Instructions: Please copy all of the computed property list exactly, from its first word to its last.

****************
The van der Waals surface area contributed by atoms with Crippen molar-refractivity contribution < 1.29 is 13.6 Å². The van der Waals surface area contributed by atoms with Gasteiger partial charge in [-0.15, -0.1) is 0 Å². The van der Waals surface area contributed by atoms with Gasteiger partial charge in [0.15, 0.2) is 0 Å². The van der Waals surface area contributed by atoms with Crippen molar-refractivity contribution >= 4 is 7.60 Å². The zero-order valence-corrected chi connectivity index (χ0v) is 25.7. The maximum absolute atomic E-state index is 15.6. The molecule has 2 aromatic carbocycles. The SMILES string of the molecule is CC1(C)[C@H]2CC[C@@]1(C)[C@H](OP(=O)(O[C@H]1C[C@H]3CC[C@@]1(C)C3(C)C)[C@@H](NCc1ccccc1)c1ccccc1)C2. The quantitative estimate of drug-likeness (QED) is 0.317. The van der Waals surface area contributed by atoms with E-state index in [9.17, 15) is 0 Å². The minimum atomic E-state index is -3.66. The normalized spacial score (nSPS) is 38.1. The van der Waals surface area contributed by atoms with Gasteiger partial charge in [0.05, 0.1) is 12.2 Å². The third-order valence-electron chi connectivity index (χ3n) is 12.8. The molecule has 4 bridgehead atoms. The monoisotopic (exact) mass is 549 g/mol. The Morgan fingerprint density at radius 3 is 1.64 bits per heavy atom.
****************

The van der Waals surface area contributed by atoms with Crippen molar-refractivity contribution < 1.29 is 13.6 Å². The van der Waals surface area contributed by atoms with Gasteiger partial charge in [-0.15, -0.1) is 0 Å². The van der Waals surface area contributed by atoms with Gasteiger partial charge in [0.15, 0.2) is 0 Å². The van der Waals surface area contributed by atoms with Crippen molar-refractivity contribution >= 4 is 7.60 Å². The zero-order valence-corrected chi connectivity index (χ0v) is 25.7. The maximum absolute atomic E-state index is 15.6. The molecule has 2 aromatic carbocycles. The SMILES string of the molecule is CC1(C)[C@H]2CC[C@@]1(C)[C@H](OP(=O)(O[C@H]1C[C@H]3CC[C@@]1(C)C3(C)C)[C@@H](NCc1ccccc1)c1ccccc1)C2. The quantitative estimate of drug-likeness (QED) is 0.317. The van der Waals surface area contributed by atoms with E-state index in [9.17, 15) is 0 Å². The minimum atomic E-state index is -3.66. The normalized spacial score (nSPS) is 38.1. The van der Waals surface area contributed by atoms with Gasteiger partial charge in [0.05, 0.1) is 12.2 Å². The third-order valence-electron chi connectivity index (χ3n) is 12.8. The molecule has 4 bridgehead atoms. The monoisotopic (exact) mass is 549 g/mol. The Morgan fingerprint density at radius 3 is 1.64 bits per heavy atom.